This Is Hip: One Year Later – Biography of Mark Murphy

Written by | Biography, Magazine, News, Spring 2019

Peter Jones’s biography of American jazz singer Mark Murphy was published in March 2018. Here he reflects on the process of writing the book, and the deep influence that Murphy has had on jazz singers across the world.

In October 2015 I was at home in London listening to Jazz FM when I heard that Mark Murphy had died. The great American jazz singer had only recently edged on to my radar; as a jazz singer myself I’d heard one or two songs he had made famous, particularly Stolen Moments, and I’d begun performing them. As time went on I discovered his versions of other tunes, like Freddie Hubbard’s Red Clay, Tadd Dameron’s If You Could See Me Now and Sonny Rollins’s Doxy, and started singing them too.

It seemed pretty clear that Mark Murphy was a bebop specialist. And yes, there was also a cool, finger-snapping hipster quality to him. He was certainly a lot hipper than most other male vocalists I’d heard, with the possible exception of Jon Hendricks.

On the day Mark died, Jazz FM played a ballad of his that I’d never heard before – Our Game. They carried on playing it over the week that followed. It was the most spellbinding thing I’d ever heard. I found out that it came from an album called Once to Every Heart that Mark had recorded in 2002 (although it wasn’t released until three years later) with the song’s composer Till Brönner, who was based in Berlin. By now I wanted to know more about Mark Murphy, and began looking online for a book about him, but there wasn’t one. I discovered a couple of interviews and some reviews of his albums and live performances, but that was all.

What could I do? Should I sit around waiting for someone to write a biography, just so I could read it? And very quickly, the idea came to me that maybe I could write it myself. There was only one small problem: I knew almost nothing about Mark.

However, being a journalist as well as a singer, I was used to this situation. You just have to go and do the research. I submitted a proposal to Equinox Publishing and received an encouraging reply. They ended up commissioning me, and so began the long process of finding out about the man who had become my favourite jazz singer. Starting with a handful of people who had known him, I gradually expanded my circle of acquaintances over the months that followed, interviewing members of his family, friends, other singers, musicians, arrangers, writers and record company people.

I also found out that there had been a fanzine – Mark’s Times – devoted to Mark. It was produced four times a year by a guy who lived in the north-east of England, and it continued for 20 years. And luckily it turned out that the only person in the UK with a complete set of Mark’s Times lived less than an hour from me. I read through all 74 issues, some of them 150 pages long. At my local jazz appreciation group, I found a Mark Murphy fan who owned about 30 of his CD’s, and he let me borrow them.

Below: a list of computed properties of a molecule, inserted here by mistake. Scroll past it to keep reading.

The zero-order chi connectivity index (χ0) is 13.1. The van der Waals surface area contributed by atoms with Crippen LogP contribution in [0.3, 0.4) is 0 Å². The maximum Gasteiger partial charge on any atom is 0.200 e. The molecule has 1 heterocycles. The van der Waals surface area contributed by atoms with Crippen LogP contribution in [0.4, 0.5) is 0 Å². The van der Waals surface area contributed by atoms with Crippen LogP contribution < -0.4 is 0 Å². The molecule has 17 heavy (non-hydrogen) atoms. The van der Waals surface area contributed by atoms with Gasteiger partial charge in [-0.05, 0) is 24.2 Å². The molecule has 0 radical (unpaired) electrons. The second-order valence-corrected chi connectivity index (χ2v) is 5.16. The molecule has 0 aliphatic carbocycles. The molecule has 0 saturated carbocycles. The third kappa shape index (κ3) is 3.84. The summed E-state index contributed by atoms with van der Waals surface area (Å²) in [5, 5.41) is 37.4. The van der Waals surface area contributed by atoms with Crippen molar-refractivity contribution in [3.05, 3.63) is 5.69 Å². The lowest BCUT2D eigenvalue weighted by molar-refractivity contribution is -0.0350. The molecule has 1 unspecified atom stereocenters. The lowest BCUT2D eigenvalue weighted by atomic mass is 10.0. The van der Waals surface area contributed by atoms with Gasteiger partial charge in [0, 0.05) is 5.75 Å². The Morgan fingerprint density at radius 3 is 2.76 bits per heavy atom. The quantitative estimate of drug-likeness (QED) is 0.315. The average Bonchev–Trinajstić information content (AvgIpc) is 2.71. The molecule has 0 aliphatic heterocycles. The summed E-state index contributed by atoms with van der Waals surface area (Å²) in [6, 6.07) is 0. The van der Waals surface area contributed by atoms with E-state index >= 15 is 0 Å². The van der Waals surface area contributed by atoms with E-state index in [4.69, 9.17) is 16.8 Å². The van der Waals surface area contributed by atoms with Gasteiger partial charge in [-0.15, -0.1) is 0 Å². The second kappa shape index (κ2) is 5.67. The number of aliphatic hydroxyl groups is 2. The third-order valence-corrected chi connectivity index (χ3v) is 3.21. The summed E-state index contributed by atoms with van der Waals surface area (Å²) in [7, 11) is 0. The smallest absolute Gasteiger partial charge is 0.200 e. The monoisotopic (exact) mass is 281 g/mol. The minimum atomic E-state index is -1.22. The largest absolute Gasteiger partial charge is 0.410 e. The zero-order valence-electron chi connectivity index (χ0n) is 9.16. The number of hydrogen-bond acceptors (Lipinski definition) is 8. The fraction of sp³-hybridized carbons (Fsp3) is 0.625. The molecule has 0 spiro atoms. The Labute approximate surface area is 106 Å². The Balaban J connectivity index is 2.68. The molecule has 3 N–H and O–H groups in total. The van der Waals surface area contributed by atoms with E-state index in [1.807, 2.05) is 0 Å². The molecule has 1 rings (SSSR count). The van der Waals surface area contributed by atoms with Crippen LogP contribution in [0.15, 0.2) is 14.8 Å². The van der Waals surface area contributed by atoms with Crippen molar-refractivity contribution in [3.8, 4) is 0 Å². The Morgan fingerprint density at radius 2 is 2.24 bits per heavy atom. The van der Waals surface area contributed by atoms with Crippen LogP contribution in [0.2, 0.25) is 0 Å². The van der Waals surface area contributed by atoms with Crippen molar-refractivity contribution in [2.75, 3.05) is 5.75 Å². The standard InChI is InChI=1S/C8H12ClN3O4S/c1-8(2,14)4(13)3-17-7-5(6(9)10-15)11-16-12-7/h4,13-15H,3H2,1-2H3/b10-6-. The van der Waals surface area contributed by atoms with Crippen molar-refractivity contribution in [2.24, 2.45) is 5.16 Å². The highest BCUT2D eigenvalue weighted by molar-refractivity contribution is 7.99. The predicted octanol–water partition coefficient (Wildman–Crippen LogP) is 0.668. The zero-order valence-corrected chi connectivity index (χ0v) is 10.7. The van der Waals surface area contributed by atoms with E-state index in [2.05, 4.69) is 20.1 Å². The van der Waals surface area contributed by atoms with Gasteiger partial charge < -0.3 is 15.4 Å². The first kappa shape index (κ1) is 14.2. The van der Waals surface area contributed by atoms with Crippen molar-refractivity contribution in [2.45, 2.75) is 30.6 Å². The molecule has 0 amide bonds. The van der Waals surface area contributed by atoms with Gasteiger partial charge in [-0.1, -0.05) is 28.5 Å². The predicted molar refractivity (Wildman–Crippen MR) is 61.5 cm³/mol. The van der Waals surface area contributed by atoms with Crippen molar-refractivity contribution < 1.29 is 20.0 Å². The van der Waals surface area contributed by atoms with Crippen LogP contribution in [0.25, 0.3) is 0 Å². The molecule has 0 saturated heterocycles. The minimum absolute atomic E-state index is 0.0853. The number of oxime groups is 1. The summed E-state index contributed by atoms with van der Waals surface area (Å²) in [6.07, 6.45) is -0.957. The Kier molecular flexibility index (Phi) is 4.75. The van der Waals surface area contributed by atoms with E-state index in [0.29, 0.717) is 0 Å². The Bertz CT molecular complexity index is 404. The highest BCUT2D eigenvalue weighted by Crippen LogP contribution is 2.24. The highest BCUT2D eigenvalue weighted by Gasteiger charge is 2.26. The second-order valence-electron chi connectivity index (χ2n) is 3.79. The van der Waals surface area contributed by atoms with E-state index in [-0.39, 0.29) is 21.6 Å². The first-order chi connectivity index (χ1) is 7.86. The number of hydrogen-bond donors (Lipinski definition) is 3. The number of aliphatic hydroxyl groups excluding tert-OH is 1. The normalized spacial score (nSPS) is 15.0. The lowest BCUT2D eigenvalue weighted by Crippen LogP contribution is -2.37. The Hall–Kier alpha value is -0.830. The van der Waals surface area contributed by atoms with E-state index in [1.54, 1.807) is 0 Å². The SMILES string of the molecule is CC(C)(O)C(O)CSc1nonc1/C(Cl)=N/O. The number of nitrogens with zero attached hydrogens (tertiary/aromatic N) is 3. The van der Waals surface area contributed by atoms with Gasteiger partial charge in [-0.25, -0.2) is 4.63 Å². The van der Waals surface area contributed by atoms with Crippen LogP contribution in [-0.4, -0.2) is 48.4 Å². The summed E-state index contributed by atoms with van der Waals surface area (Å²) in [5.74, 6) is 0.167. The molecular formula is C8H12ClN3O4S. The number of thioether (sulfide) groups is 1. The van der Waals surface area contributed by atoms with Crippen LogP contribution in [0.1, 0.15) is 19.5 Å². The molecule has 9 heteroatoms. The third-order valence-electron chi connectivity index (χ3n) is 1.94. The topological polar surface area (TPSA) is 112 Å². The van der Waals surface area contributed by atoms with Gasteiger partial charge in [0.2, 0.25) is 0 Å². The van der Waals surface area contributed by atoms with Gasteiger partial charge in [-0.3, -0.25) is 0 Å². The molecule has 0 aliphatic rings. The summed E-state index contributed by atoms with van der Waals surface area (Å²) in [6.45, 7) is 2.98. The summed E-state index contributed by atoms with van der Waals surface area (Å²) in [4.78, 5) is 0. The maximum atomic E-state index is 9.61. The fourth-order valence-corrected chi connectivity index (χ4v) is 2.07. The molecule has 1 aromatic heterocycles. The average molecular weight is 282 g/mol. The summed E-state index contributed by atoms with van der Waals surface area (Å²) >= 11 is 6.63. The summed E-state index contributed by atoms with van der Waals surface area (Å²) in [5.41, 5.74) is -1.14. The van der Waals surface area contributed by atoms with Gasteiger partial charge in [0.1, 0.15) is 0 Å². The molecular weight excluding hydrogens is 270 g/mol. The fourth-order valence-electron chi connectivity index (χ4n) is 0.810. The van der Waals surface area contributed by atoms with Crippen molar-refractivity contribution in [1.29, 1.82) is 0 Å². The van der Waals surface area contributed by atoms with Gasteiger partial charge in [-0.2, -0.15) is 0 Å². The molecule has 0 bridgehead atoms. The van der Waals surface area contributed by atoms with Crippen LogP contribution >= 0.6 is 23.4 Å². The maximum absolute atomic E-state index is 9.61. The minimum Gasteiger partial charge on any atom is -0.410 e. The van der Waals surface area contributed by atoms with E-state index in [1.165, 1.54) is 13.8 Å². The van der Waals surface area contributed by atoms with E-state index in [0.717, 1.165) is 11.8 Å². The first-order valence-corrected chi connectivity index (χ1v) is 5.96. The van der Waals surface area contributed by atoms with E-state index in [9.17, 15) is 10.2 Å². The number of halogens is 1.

So what did I learn from all this research? Having started out as a fan myself, I’d become an expert. I learned that Mark Murphy was just as great as I’d suspected; greater in fact, because he wasn’t just a hip bebopper, he could do everything else too. He was a balladeer whose sensitivity would break your heart; he made two great blues albums; he immersed himself in Brazilian music, making several albums of songs by people like Ivan Lins and Milton Nascimento. I’d known he was a master of scat, but I hadn’t known about the way he wrote poetry and used other forms of the spoken word. He was a fantastic improviser, who didn’t just sing over the top of whatever the band was playing – he would direct the band. Very often he would tell the pianist to stop playing so he could do something with just the bass or the drums. He would do weird things with the mic, like zooming it back and forth, or putting it under his chin.

Murphy wrote lyrics, too. Screen door slapping somewhere on a side porch / A sleepy morning way out in the boondocks… Those were his unusual opening lines to Red Clay. According to the sleeve notes to the 1975 album Mark Murphy Sings, the singer had called Freddie Hubbard to ask him what the tune was about. Then, through his own lyrics, Murphy turned this instrumental number into a song about being happy in a certain unremarkable place, but a place that has meaning for you, because that’s where you and your family, friends and neighbours live.

Editors Note: This article from Peter Jones biography about the famous Jazz singer – Mark Murphy,  is also published in the Spring edition of the Jazz In Europe Magazine. You can either view the magazine online or order your hard copy at the link below.

Last modified: July 25, 2019